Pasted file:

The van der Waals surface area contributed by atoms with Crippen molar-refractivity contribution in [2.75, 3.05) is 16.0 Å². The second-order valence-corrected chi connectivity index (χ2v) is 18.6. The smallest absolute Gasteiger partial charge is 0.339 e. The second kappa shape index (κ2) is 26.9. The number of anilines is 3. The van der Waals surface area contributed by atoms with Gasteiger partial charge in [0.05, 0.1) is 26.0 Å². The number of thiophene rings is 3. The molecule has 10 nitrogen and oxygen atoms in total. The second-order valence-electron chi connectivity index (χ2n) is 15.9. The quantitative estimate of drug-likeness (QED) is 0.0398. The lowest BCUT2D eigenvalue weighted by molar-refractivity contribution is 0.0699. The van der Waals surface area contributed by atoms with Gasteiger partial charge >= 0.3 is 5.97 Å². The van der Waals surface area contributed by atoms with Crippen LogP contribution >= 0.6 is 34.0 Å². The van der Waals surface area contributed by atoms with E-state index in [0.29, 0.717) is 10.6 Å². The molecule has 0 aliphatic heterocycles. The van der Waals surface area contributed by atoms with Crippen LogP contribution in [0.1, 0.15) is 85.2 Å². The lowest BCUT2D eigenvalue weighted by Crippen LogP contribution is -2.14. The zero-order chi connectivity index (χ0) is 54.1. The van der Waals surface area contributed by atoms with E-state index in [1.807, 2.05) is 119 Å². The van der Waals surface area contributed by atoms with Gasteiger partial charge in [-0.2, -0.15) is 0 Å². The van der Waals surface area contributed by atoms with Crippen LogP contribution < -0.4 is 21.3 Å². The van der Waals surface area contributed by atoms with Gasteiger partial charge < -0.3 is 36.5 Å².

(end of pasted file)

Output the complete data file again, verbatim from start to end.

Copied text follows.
The van der Waals surface area contributed by atoms with Crippen molar-refractivity contribution in [2.75, 3.05) is 16.0 Å². The second-order valence-corrected chi connectivity index (χ2v) is 18.6. The smallest absolute Gasteiger partial charge is 0.339 e. The second kappa shape index (κ2) is 26.9. The number of anilines is 3. The van der Waals surface area contributed by atoms with Gasteiger partial charge in [0.05, 0.1) is 26.0 Å². The number of thiophene rings is 3. The molecule has 10 nitrogen and oxygen atoms in total. The second-order valence-electron chi connectivity index (χ2n) is 15.9. The quantitative estimate of drug-likeness (QED) is 0.0398. The lowest BCUT2D eigenvalue weighted by molar-refractivity contribution is 0.0699. The van der Waals surface area contributed by atoms with Gasteiger partial charge >= 0.3 is 5.97 Å². The van der Waals surface area contributed by atoms with Crippen LogP contribution >= 0.6 is 34.0 Å². The van der Waals surface area contributed by atoms with E-state index in [0.29, 0.717) is 10.6 Å². The molecule has 0 aliphatic heterocycles. The van der Waals surface area contributed by atoms with Crippen LogP contribution in [0.1, 0.15) is 85.2 Å². The lowest BCUT2D eigenvalue weighted by Crippen LogP contribution is -2.14. The zero-order chi connectivity index (χ0) is 54.1. The van der Waals surface area contributed by atoms with E-state index in [1.807, 2.05) is 119 Å². The van der Waals surface area contributed by atoms with Gasteiger partial charge in [-0.2, -0.15) is 0 Å². The van der Waals surface area contributed by atoms with Crippen LogP contribution < -0.4 is 21.3 Å². The van der Waals surface area contributed by atoms with Gasteiger partial charge < -0.3 is 36.5 Å².